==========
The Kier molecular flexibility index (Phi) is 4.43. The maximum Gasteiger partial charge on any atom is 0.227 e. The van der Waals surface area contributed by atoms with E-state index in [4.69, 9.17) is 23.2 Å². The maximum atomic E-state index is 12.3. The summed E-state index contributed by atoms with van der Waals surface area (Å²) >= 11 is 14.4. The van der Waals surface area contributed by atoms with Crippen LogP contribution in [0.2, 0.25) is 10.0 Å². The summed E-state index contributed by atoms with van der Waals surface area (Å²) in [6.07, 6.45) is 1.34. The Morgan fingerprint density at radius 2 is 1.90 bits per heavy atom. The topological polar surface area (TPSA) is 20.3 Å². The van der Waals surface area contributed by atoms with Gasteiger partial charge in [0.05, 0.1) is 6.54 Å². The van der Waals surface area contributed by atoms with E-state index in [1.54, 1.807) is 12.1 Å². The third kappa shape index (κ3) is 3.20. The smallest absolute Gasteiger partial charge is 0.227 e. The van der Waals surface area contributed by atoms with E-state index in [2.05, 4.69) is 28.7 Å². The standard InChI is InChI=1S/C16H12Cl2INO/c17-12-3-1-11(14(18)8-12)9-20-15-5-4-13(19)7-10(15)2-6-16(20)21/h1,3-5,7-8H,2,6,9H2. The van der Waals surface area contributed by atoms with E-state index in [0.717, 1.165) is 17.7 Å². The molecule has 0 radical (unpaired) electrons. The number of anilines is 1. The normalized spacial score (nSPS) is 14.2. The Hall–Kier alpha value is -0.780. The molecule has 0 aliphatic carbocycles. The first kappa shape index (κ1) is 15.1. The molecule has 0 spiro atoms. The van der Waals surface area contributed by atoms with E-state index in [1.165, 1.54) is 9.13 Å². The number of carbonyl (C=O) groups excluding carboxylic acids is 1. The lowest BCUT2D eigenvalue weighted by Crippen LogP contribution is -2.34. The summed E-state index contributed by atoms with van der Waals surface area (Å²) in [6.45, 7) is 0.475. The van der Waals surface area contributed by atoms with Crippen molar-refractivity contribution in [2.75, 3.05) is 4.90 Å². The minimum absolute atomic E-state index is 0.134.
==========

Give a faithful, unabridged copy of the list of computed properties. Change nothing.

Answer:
The Kier molecular flexibility index (Phi) is 4.43. The maximum Gasteiger partial charge on any atom is 0.227 e. The van der Waals surface area contributed by atoms with E-state index in [4.69, 9.17) is 23.2 Å². The maximum atomic E-state index is 12.3. The summed E-state index contributed by atoms with van der Waals surface area (Å²) >= 11 is 14.4. The van der Waals surface area contributed by atoms with Crippen LogP contribution in [0.2, 0.25) is 10.0 Å². The summed E-state index contributed by atoms with van der Waals surface area (Å²) in [6.07, 6.45) is 1.34. The Morgan fingerprint density at radius 2 is 1.90 bits per heavy atom. The topological polar surface area (TPSA) is 20.3 Å². The van der Waals surface area contributed by atoms with Gasteiger partial charge in [0.05, 0.1) is 6.54 Å². The van der Waals surface area contributed by atoms with E-state index in [1.54, 1.807) is 12.1 Å². The third kappa shape index (κ3) is 3.20. The smallest absolute Gasteiger partial charge is 0.227 e. The van der Waals surface area contributed by atoms with E-state index in [2.05, 4.69) is 28.7 Å². The standard InChI is InChI=1S/C16H12Cl2INO/c17-12-3-1-11(14(18)8-12)9-20-15-5-4-13(19)7-10(15)2-6-16(20)21/h1,3-5,7-8H,2,6,9H2. The van der Waals surface area contributed by atoms with E-state index in [0.717, 1.165) is 17.7 Å². The molecule has 0 radical (unpaired) electrons. The number of anilines is 1. The normalized spacial score (nSPS) is 14.2. The Hall–Kier alpha value is -0.780. The molecule has 0 aliphatic carbocycles. The first kappa shape index (κ1) is 15.1. The molecule has 0 spiro atoms. The van der Waals surface area contributed by atoms with E-state index in [1.165, 1.54) is 9.13 Å². The number of carbonyl (C=O) groups excluding carboxylic acids is 1. The lowest BCUT2D eigenvalue weighted by Crippen LogP contribution is -2.34. The summed E-state index contributed by atoms with van der Waals surface area (Å²) in [6.45, 7) is 0.475. The van der Waals surface area contributed by atoms with Crippen molar-refractivity contribution in [2.75, 3.05) is 4.90 Å². The minimum absolute atomic E-state index is 0.134.